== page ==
Cardiovascular Disease Risk Markers & Ketogenic Diets for Heart Health | Dr. Ethan Weiss
Live Longer World Podcast #20
Live Longer World Podcast Episode #20 has been released!
My guest today is Dr. Ethan Weiss. He is a cardiologist and his special interests include preventive cardiology, genetics of coronary disease, risk assessment, and heart disease in the young.
In today’s conversation we spoke about misconceptions people have on heart disease, genetic factors involved in heart disease, how to understand cholesterol and triglycerides in the context of heart disease, ketogenic diets for preventative cardiology and so much more.
If you want to understand how to think about your risk assessment for cardiovascular disease and how to prevent it, this conversation is for you. I hope you enjoy the episode!
[If you are a premium subscriber, you can also read the transcript of the episode below]
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0:00 Welcome to Live Longer World
0:44 Misconceptions of heart disease / young people with heart disease
4:01 Predictors of heart disease
6:59 LDL vs HDL; Triglycerides
12:51 Small-dense LDL vs. Large fluffy LDL
16:09 Dietary Carbohydrates & heart disease risk
25:50 Inflammation & Cardiovascular risk
26:43 Lipoproteins, ApoB, Lp(a)
31:31 Statins, PCSK9 inhibitors
32:45 ApoB as gold standard risk marker
36:50 Triglycerides & Insulin resistance
40:00 Saturated Fat
42:42 Variation in Cholesterol measurement
46:03 Body composition as marker for heart disease risk
51:23 Ketogenic diets & heart health
56:43 Keyto breath sensor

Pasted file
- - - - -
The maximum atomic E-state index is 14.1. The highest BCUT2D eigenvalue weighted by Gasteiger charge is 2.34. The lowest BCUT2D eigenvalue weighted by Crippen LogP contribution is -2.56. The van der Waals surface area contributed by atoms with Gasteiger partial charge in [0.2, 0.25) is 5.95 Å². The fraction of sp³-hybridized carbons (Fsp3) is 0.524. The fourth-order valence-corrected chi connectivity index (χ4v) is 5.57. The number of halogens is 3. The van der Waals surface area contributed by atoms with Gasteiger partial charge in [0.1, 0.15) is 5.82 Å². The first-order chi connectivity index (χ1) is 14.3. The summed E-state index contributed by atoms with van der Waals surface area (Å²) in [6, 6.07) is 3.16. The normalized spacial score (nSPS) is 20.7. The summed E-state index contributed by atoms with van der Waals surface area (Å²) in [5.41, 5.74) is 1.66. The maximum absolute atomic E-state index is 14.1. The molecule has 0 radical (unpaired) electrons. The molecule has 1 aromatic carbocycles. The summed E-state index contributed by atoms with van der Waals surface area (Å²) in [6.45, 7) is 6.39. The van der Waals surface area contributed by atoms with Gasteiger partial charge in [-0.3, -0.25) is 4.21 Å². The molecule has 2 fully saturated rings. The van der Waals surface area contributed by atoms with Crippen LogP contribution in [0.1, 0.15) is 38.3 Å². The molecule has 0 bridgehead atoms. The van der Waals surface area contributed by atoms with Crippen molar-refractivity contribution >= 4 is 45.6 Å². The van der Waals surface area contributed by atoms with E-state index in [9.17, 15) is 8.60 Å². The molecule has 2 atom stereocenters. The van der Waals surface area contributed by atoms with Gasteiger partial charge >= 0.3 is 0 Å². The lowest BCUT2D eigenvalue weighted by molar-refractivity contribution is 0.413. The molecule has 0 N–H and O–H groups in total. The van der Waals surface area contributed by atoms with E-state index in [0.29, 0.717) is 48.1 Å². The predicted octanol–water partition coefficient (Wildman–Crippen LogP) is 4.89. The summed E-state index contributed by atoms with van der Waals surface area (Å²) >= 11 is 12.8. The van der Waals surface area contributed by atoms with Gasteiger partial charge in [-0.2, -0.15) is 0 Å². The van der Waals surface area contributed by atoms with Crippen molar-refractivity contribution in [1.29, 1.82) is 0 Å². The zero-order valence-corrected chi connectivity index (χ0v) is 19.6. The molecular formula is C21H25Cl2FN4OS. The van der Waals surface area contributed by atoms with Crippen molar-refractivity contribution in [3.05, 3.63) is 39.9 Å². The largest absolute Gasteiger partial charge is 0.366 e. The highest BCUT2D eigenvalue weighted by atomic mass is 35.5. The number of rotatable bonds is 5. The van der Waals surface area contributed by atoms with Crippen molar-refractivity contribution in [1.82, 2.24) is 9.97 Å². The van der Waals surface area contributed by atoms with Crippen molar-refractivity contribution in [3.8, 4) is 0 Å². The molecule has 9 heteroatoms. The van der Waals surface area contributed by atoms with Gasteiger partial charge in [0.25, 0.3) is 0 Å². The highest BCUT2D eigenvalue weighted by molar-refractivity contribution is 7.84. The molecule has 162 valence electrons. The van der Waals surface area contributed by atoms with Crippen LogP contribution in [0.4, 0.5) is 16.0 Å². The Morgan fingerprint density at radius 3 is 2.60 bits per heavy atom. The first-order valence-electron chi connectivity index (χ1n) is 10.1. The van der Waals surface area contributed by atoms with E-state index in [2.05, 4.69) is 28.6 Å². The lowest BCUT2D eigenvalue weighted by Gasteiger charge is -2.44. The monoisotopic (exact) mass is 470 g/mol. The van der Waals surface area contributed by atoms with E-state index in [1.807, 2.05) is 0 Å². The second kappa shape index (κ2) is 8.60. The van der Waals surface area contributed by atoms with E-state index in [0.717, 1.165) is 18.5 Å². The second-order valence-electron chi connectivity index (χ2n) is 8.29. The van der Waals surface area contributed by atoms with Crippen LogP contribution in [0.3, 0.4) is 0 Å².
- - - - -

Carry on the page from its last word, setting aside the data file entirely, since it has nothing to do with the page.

1:01:46 Stress & heart disease
1:04:44 Growth hormone & heart disease
1:07:46 On the shortness of life
1:10:52 Support & Connect with Live Longer World
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Premium Subscriber Transcript:
Aastha: As I started looking into understanding how disease risk better and some of the markers around, say, cholesterol and lipids, I realized there's just so much information that's floated around on the web, whereas understanding some of these are a lot more nuanced than what's common knowledge. I'm quite excited to learn from you.
I want to begin by talking about three misconceptions that you've mentioned before, that people have around heart disease. The first one being that people think that heart disease only occurs in those who are overweight or smoke. Second one being that people think if the take good care of themselves, they cannot have heart disease. Then lastly, people think heart disease cannot occur in young people.
I want to talk more specifically maybe about the last two misconceptions. Also, because I know you got fascinated by this field when you saw a lot of, say, people in their 30s or early 40s who were getting heart disease, but they had no obvious risk for it. I'm sure it also varies by person and a lot of is genetic, but what is happening in these young people who have no obvious risk for heart disease or a living healthy lifestyles?
Dr. Ethan Weiss: It's an amazing question. The short answer is there's no answer. I think there are some predictors that I think are demonstrated that confer risk. When you do see this disease show up in young people, and when, to me, especially now, but even normally, young to me is anything less than 40, right?